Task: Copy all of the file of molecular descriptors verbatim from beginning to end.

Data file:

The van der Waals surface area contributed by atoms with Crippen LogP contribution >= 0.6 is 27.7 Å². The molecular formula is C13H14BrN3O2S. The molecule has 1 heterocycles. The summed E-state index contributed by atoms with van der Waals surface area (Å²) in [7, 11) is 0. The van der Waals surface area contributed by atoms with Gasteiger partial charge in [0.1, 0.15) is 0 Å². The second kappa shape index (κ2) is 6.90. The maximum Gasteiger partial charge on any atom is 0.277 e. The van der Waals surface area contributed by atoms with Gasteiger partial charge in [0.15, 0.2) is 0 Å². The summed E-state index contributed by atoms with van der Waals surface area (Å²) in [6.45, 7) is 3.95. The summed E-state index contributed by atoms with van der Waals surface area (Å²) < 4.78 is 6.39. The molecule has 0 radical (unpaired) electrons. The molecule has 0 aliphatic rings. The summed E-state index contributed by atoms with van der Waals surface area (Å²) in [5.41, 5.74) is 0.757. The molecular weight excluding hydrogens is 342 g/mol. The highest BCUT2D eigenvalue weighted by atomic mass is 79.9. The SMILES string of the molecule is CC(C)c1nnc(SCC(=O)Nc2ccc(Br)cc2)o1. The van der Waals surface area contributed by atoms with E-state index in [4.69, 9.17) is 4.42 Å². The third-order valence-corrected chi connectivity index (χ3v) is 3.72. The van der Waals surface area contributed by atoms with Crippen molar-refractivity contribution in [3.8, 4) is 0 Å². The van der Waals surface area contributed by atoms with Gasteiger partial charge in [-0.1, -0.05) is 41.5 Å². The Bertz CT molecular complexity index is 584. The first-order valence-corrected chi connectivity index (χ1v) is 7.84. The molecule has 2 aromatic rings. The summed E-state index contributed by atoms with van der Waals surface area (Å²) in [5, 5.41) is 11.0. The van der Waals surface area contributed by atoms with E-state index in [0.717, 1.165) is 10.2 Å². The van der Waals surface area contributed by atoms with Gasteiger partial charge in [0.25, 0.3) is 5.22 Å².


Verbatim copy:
The van der Waals surface area contributed by atoms with Crippen LogP contribution >= 0.6 is 27.7 Å². The molecular formula is C13H14BrN3O2S. The molecule has 1 heterocycles. The summed E-state index contributed by atoms with van der Waals surface area (Å²) in [7, 11) is 0. The van der Waals surface area contributed by atoms with Gasteiger partial charge in [0.1, 0.15) is 0 Å². The second kappa shape index (κ2) is 6.90. The maximum Gasteiger partial charge on any atom is 0.277 e. The van der Waals surface area contributed by atoms with Gasteiger partial charge in [0.15, 0.2) is 0 Å². The summed E-state index contributed by atoms with van der Waals surface area (Å²) in [6.45, 7) is 3.95. The summed E-state index contributed by atoms with van der Waals surface area (Å²) < 4.78 is 6.39. The molecule has 0 radical (unpaired) electrons. The molecule has 0 aliphatic rings. The summed E-state index contributed by atoms with van der Waals surface area (Å²) in [5.41, 5.74) is 0.757. The molecular weight excluding hydrogens is 342 g/mol. The highest BCUT2D eigenvalue weighted by atomic mass is 79.9. The SMILES string of the molecule is CC(C)c1nnc(SCC(=O)Nc2ccc(Br)cc2)o1. The van der Waals surface area contributed by atoms with E-state index in [4.69, 9.17) is 4.42 Å². The third-order valence-corrected chi connectivity index (χ3v) is 3.72. The van der Waals surface area contributed by atoms with Crippen molar-refractivity contribution in [3.8, 4) is 0 Å². The van der Waals surface area contributed by atoms with Gasteiger partial charge in [-0.1, -0.05) is 41.5 Å². The Bertz CT molecular complexity index is 584. The first-order valence-corrected chi connectivity index (χ1v) is 7.84. The molecule has 2 aromatic rings. The summed E-state index contributed by atoms with van der Waals surface area (Å²) in [5, 5.41) is 11.0. The van der Waals surface area contributed by atoms with E-state index in [0.717, 1.165) is 10.2 Å². The van der Waals surface area contributed by atoms with Gasteiger partial charge in [0.25, 0.3) is 5.22 Å².